Saturday, August 21, 2010

Fall banding 2010: Week #1 in review

A week of scruffy birds

RRBO's 19th fall banding season got underway this week. First, a big thanks to local birder and RRBO volunteer Jim Fowler, who decided his songbird banding days are behind him, for donating his net poles to us. And to Robert Schubert, EIC student staffer, for cutting a whole batch more. We have a full set of straight poles to work with this season. Robert and Dana Wloch, one of my undergraduate research assistants, also helped out with getting the net lanes ready for banding. Many thanks!

The first week of banding usually starts slowly, as I tend to be putzing around pruning net lanes and putting up the final nets. This week there were 78 new birds banded, 4 recaptures, and 18 birds released unbanded (14 Ruby-throated Hummingbirds, the rest House Sparrows). This represented 25 species. Most were local breeders, but migrants included Least and Yellow-bellied Flycatchers; and Black-and-White, Nashville, Magnolia, and Chestnut-sided Warblers.

Most of the locally nesting species have one thing in common this time of year: they are in the midst of their fall molt. Once finished with nesting, adult birds replace all of their feathers. It occurs systematically, so they can still fly, but not quite as well. Thus a lot of adults tend to be a bit secretive.

Gray Catbirds are our #1 species. This adult female was originally banded in May 2008, and recaptured this week. What a mess.

Young birds (born this year and called "hatching year", HY for short) are also beginning to molt heavily now, replacing their juvenal* plumage with their first set of adult feathers. This HY catbird is actually one of the better looking individuals.

Most HY songbirds only molt body feathers, but some species also replace some flight feathers (wing or tail). Upon examination, it looked like this disheveled HY Song Sparrow lost its tail and was replacing it, versus a normal molt. The rest of the messy look was typical, though.

Indigo Buntings nest on campus, but I've never had a nest in the banding area until this season. This recently fledged bird was being tended by a male parent, or I might have had a hard time figuring out what species it was! When I catch a bird this young, I immediately run back to the banding lab, process the bird, and run back and return it where I found it. Once reunited with his offspring, the dad quit scolding me!

Up to about 5 or 6 years ago, Blue-gray Gnatcatchers didn't nest on campus. In fact, 20 years ago, I don't remember them nesting very frequently in the county. During the first Michigan Breeding Bird Atlas (1983-1988), breeding evidence was noted in only four quarter-townships in Wayne Co. Things have changed rather dramatically. During Michigan Breeding Bird Atlas II (2001-2007), 39 quarter-townships had breeding evidence, and for the last few years, three to five pairs have nested on campus. This HY bird, likely from a family that has been present this summer near the banding area, is only the 12th RRBO has banded since 1992, and only the second in fall.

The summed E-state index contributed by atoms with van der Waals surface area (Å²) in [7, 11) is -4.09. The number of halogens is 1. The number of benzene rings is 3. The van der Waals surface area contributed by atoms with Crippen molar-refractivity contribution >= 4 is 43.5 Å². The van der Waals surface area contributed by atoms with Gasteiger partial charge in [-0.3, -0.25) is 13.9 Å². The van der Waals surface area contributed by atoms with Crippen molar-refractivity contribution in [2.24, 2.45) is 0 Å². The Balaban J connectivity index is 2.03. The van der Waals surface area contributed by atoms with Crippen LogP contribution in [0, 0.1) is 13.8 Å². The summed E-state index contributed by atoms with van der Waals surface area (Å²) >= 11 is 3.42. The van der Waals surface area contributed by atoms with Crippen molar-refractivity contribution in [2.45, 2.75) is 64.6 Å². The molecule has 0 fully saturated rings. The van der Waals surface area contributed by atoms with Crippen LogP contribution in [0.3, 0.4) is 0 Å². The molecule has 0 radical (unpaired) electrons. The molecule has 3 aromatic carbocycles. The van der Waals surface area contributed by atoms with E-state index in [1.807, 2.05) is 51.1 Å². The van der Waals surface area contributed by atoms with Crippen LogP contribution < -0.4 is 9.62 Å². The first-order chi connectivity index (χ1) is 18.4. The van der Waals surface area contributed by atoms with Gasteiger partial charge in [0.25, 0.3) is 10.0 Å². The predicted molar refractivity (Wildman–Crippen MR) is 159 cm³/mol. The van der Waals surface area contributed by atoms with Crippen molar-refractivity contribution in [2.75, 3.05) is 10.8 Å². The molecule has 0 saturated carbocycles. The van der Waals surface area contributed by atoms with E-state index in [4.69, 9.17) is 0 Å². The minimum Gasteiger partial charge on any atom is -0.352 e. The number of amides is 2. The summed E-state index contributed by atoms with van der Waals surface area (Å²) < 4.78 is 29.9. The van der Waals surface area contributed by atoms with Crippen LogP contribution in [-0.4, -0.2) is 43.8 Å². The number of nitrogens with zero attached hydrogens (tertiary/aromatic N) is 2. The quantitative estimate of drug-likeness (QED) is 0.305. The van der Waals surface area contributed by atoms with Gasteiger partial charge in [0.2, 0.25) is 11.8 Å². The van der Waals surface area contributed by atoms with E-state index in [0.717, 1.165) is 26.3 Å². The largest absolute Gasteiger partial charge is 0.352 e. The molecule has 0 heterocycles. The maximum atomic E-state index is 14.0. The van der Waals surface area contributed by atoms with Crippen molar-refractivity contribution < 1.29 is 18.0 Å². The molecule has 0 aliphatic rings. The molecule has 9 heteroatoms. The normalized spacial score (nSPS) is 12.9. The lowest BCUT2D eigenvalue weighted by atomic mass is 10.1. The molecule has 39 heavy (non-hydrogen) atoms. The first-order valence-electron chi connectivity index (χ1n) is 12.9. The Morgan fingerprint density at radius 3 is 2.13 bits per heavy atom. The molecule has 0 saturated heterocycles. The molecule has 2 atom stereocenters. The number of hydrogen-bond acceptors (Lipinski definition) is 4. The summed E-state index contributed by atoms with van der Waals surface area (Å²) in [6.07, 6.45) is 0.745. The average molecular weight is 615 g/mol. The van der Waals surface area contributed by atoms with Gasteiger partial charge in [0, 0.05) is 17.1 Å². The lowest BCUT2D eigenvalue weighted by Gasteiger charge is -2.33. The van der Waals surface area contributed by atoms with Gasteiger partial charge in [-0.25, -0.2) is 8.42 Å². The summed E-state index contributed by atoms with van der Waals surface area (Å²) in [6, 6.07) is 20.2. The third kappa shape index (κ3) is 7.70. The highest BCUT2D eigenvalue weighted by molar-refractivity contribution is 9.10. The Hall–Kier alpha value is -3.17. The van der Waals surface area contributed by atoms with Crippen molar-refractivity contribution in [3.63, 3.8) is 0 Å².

Two interesting "abnormal" birds were banded this week.

This HY Eastern Kingbird, probably from a nest on campus, had fleshy tumors on the "shoulders" of both wings. The tumor on the left wing was small, but this one on the right wing was 14.2 mm. I see tumors of this sort from time to time. I suspect this was a feather cyst; a contributing factor for this condition may be malnutrition. This bird also had a prominent "fault bar" on the tail. This occurs when actively growing feathers stop growing for a period of time due to nutritional stress (lengthy discussion here). The bird flew well, but it's hard to say how much this will hamper it on its long fall migration.

American Goldfinches are abundant in one section of the banding area. They are just starting to fledge their young. This bird, however, was an adult male. Note that the first secondary feather on one wing was completely black on the underside, rather than having a white base. Usually when one sees birds with odd-colored feathers, the aberrant feather is white. Excessive dark plumage, or melanism, is less common, and I don't recall ever seeing single melanistic feathers or patches of melanistic feathers any birds, much less the many thousands of goldfinches I've handled.

This will be the fourth year of collecting fecal samples from Catharus thrushes to examine what kinds of fruit they are eating. It's the second year that Dana Wloch will be assisting by collecting and compiling samples from other bird species. This week resulted in 19 samples being "donated" by catbirds, American Robins, and a couple of Cedar Waxwings.

Welcome rain and the passage of a front this weekend should perk things up next week.


*"Juvenal" is the term for a bird's first plumage; "juvenile" is a generic term for a youngster. For more on plumages and molts, extremely useful in aiding in ageing and identification of birds, Plumage and Molt at Audubon Guides, and Molt and Plumage Lab at Biological Ramblings. An excellent new book on the topic for birders, Peterson Reference Guide to Molt in North American Birds was published this year. I recommend it.

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